Mary Lou Hall‘s debut novel Wirewalker came out in September 2016, introducing YA readers to 14 year-old Clarence Feather, a boy with a big heart and some big problems. He earns pocket money running drugs while grieving his mother’s death and longing for another way to live. The story is beautifully written and hard to put down, and after reading it, I just had to interview Mary Lou for my blog.
But before we get to the interview, note the title of this post. It’s not “believe in your story,” but Believe your Story. Read on to get to the distinction Mary Lou makes.
And meanwhile, sign up for the book giveaway! I tracked Mary Lou down, got her signature on a hardcover, and am doing this giveaway through Goodreads. If you want to enter, check out the Goodreads Giveaways page. Free, no strings attached. Deadline: July 20, 2017.
A.B. Westrick: Welcome to my blog, Mary Lou! I really appreciate your taking time from your busy teaching schedule to tell me a bit about what inspired you to write this gripping YA drama.
Mary Lou Hall: Thanks for inviting me to your blog!
ABW: Let’s start with where Wirewalker came from. I’d love to hear what the spark was that lit your imagination and compelled you to write Clarence Feather’s story.
MLH: During late college and through graduate school, I waited tables and tended bar in a swanky, successful restaurant. While I was there, I became friends with a co-worker who was six years younger than I was. At that point in my life, the age gap seemed significant. He was barely old enough to legally work. To me, he seemed like the quintessential innocent kid encountering the so-called real world for the first time. I was wrong.
Over time, as I got to know him, he shared his story with me. In the neighborhood where he’d grown up, his brother still worked as a drug dealer. Drug money largely kept the household afloat, and when my friend was eleven years old, his brother initiated him into that world. My friend ran drugs for his brother for several years before leaving to wash dishes in the restaurant where I met him. About a year later, his brother joined us there, taking a job in the restaurant’s kitchen, leaving dealing behind “for good,” he claimed.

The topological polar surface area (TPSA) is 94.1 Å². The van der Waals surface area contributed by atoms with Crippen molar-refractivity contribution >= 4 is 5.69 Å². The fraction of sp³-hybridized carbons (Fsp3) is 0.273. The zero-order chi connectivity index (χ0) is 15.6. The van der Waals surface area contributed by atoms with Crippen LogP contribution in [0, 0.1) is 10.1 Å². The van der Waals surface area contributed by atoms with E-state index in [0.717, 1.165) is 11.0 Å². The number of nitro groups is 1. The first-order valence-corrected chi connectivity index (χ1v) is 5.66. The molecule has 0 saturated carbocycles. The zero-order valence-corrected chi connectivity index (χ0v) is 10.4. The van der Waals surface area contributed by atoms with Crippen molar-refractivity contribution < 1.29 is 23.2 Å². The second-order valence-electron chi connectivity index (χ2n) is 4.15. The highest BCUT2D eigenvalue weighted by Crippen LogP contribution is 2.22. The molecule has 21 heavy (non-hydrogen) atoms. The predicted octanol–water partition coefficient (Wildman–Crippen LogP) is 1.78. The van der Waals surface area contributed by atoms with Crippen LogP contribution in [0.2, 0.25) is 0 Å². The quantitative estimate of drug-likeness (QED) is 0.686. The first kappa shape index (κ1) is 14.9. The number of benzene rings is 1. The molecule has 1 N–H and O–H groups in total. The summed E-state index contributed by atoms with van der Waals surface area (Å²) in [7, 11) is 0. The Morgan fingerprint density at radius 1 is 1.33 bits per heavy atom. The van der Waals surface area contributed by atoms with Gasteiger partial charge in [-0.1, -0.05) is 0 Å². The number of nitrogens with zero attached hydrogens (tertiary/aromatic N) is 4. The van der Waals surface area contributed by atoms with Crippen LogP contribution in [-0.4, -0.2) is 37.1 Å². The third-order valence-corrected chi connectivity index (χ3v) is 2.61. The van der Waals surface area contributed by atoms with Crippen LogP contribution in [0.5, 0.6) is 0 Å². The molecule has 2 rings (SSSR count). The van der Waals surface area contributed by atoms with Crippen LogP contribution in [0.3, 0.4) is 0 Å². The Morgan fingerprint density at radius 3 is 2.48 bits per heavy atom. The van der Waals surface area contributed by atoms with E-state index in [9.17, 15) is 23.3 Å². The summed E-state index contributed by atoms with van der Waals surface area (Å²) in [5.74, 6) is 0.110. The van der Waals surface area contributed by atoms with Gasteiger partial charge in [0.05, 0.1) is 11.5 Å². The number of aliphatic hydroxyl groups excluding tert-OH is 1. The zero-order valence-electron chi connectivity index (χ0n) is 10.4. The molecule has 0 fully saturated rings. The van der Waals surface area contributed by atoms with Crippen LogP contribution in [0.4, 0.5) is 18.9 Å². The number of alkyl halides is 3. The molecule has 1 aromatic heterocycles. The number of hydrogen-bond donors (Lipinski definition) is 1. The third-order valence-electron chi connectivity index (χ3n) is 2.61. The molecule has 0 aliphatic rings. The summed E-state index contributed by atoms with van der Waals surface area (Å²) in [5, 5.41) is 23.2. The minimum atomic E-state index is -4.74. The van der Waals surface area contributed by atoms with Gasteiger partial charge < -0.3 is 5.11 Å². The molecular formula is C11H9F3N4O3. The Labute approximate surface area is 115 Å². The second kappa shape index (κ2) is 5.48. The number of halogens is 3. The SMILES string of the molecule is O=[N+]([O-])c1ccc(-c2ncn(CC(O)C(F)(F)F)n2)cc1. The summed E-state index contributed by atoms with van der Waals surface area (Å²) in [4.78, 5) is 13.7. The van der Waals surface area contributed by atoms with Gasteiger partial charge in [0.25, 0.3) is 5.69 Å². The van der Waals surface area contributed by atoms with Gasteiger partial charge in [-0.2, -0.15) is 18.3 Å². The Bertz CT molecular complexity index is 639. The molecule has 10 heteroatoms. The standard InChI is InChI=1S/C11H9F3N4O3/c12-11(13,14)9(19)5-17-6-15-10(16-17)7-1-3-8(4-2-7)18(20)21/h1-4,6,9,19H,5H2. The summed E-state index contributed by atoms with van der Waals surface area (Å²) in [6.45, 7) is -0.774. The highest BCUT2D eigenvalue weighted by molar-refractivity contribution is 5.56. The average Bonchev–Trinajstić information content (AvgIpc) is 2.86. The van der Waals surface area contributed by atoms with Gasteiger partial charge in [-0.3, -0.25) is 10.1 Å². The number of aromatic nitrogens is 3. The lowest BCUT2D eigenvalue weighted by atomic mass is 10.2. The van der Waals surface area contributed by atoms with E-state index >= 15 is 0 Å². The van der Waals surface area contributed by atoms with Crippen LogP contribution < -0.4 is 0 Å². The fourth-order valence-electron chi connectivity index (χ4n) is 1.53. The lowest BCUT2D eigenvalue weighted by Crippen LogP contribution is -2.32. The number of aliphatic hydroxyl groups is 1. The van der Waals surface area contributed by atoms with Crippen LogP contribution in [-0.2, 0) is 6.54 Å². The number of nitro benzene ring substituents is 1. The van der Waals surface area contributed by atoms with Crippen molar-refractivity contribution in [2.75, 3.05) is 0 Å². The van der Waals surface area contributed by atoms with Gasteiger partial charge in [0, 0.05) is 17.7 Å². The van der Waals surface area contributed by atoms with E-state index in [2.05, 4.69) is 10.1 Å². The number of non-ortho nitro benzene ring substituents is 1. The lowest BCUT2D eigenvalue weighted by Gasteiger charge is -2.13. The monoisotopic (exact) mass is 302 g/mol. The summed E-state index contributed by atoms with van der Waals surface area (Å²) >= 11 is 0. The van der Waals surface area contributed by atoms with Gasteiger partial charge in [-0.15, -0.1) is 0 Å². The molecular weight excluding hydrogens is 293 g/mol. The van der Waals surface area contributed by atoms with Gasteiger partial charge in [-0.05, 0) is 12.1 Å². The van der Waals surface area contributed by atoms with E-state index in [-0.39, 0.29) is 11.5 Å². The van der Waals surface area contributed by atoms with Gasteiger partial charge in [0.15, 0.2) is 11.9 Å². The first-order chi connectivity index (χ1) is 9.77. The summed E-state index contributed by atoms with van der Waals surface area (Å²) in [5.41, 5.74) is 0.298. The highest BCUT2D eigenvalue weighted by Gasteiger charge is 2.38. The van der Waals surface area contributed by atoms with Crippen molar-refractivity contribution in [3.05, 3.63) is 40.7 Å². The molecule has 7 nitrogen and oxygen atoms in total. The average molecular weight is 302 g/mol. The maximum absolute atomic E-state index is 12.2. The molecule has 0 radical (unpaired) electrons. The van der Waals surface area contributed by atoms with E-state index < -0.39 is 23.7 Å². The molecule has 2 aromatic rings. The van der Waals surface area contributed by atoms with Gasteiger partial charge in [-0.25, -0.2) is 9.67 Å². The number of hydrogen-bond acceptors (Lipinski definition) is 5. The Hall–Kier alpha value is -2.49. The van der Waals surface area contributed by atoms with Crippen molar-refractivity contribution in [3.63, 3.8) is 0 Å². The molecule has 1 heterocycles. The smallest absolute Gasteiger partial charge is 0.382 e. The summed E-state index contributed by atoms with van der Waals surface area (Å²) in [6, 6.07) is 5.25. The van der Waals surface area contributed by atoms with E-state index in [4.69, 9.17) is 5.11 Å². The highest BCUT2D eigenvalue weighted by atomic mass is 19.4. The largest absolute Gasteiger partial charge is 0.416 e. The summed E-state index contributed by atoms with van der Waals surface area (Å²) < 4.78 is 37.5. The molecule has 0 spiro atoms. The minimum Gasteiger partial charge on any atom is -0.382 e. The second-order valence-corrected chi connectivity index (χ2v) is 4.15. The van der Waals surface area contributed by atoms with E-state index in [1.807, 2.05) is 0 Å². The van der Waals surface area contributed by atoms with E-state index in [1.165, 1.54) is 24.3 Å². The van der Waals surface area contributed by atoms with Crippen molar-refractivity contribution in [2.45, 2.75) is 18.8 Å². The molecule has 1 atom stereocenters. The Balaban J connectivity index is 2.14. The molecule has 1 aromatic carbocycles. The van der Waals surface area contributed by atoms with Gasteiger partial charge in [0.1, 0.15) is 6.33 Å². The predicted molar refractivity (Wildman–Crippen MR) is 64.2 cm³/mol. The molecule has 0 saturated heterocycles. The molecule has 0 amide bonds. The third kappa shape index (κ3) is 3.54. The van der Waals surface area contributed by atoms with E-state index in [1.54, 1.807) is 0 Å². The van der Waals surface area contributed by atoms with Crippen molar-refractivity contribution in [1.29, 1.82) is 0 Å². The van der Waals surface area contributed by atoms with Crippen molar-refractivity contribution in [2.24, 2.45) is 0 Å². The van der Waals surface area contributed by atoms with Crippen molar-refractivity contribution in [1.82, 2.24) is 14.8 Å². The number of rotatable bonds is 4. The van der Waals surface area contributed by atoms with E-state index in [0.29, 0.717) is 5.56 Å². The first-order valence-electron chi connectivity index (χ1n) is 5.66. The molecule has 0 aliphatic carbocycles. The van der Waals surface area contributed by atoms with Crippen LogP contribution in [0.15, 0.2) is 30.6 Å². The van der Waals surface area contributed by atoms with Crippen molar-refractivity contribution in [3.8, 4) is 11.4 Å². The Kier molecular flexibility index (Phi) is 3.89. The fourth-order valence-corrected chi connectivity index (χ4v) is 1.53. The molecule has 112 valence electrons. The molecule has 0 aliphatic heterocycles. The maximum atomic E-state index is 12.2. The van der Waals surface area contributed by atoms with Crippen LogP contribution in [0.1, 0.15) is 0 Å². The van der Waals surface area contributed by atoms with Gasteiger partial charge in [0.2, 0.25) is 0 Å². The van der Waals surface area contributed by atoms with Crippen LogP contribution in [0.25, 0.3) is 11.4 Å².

My friend openly admitted that he was sometimes still angry at his brother for using him as a runner, and I watched his brother take that anger on. He owned it. Most of the time, though, I watched them joke and laugh with each other, and my outsider’s perspective couldn’t reconcile what I was seeing. I wondered how a boy—and then a young man—could get past that kind of betrayal by a brother, who for all intents and purposes, had functioned as a father in his life. Their story—and my unreconciled questions about trust and forgiveness—stayed with me long after the restaurant closed and we finally parted ways.
ABW: So your characters are partially based on real-life acquaintances.
MLH: Yes, partially. Years later, I lived in a formerly thriving community that was falling into economic decline. Drug dealing was becoming a visible presence in the neighborhood, as were the boys who played their parts, like my friend in the restaurant, in those dealers’ success. These circumstances made me think about my friend and his older brother, about how the lines between love, loyalty, and survival might fall in different places for different people. Little by little, over a long period of time, Clarence Feather—and his conflicted relationship with the men who are raising him—came to life on the page.